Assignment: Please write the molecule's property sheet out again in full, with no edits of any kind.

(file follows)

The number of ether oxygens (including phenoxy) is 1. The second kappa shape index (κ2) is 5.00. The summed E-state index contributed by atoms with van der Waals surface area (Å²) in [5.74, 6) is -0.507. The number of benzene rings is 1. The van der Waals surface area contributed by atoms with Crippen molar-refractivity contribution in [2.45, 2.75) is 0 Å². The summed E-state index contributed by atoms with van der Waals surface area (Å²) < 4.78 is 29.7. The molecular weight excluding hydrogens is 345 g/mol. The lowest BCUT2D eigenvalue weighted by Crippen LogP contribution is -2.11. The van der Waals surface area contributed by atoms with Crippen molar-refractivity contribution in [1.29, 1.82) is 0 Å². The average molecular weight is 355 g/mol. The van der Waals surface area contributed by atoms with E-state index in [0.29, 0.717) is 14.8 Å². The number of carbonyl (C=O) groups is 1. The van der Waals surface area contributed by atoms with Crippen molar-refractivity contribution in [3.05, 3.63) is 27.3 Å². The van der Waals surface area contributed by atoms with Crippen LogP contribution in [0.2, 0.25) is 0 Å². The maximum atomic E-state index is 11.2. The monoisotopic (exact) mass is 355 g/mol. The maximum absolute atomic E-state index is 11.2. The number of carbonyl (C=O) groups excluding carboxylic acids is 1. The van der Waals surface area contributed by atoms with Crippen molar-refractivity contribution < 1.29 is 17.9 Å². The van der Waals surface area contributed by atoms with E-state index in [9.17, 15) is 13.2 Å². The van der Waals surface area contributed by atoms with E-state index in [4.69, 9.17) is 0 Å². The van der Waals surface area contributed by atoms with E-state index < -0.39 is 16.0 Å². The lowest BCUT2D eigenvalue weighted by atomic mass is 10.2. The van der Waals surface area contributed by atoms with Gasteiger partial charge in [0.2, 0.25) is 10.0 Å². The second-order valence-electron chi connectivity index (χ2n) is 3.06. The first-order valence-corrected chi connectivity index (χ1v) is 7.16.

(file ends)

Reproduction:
The number of ether oxygens (including phenoxy) is 1. The second kappa shape index (κ2) is 5.00. The summed E-state index contributed by atoms with van der Waals surface area (Å²) in [5.74, 6) is -0.507. The number of benzene rings is 1. The van der Waals surface area contributed by atoms with Crippen molar-refractivity contribution in [2.45, 2.75) is 0 Å². The summed E-state index contributed by atoms with van der Waals surface area (Å²) < 4.78 is 29.7. The molecular weight excluding hydrogens is 345 g/mol. The lowest BCUT2D eigenvalue weighted by Crippen LogP contribution is -2.11. The van der Waals surface area contributed by atoms with Crippen molar-refractivity contribution in [1.29, 1.82) is 0 Å². The average molecular weight is 355 g/mol. The van der Waals surface area contributed by atoms with E-state index in [0.29, 0.717) is 14.8 Å². The number of carbonyl (C=O) groups is 1. The van der Waals surface area contributed by atoms with Crippen molar-refractivity contribution in [3.05, 3.63) is 27.3 Å². The van der Waals surface area contributed by atoms with Crippen LogP contribution in [0.2, 0.25) is 0 Å². The maximum atomic E-state index is 11.2. The monoisotopic (exact) mass is 355 g/mol. The maximum absolute atomic E-state index is 11.2. The number of carbonyl (C=O) groups excluding carboxylic acids is 1. The van der Waals surface area contributed by atoms with Crippen molar-refractivity contribution < 1.29 is 17.9 Å². The van der Waals surface area contributed by atoms with E-state index in [9.17, 15) is 13.2 Å². The van der Waals surface area contributed by atoms with E-state index in [4.69, 9.17) is 0 Å². The van der Waals surface area contributed by atoms with E-state index < -0.39 is 16.0 Å². The lowest BCUT2D eigenvalue weighted by atomic mass is 10.2. The van der Waals surface area contributed by atoms with Gasteiger partial charge in [0.2, 0.25) is 10.0 Å². The second-order valence-electron chi connectivity index (χ2n) is 3.06. The first-order valence-corrected chi connectivity index (χ1v) is 7.16.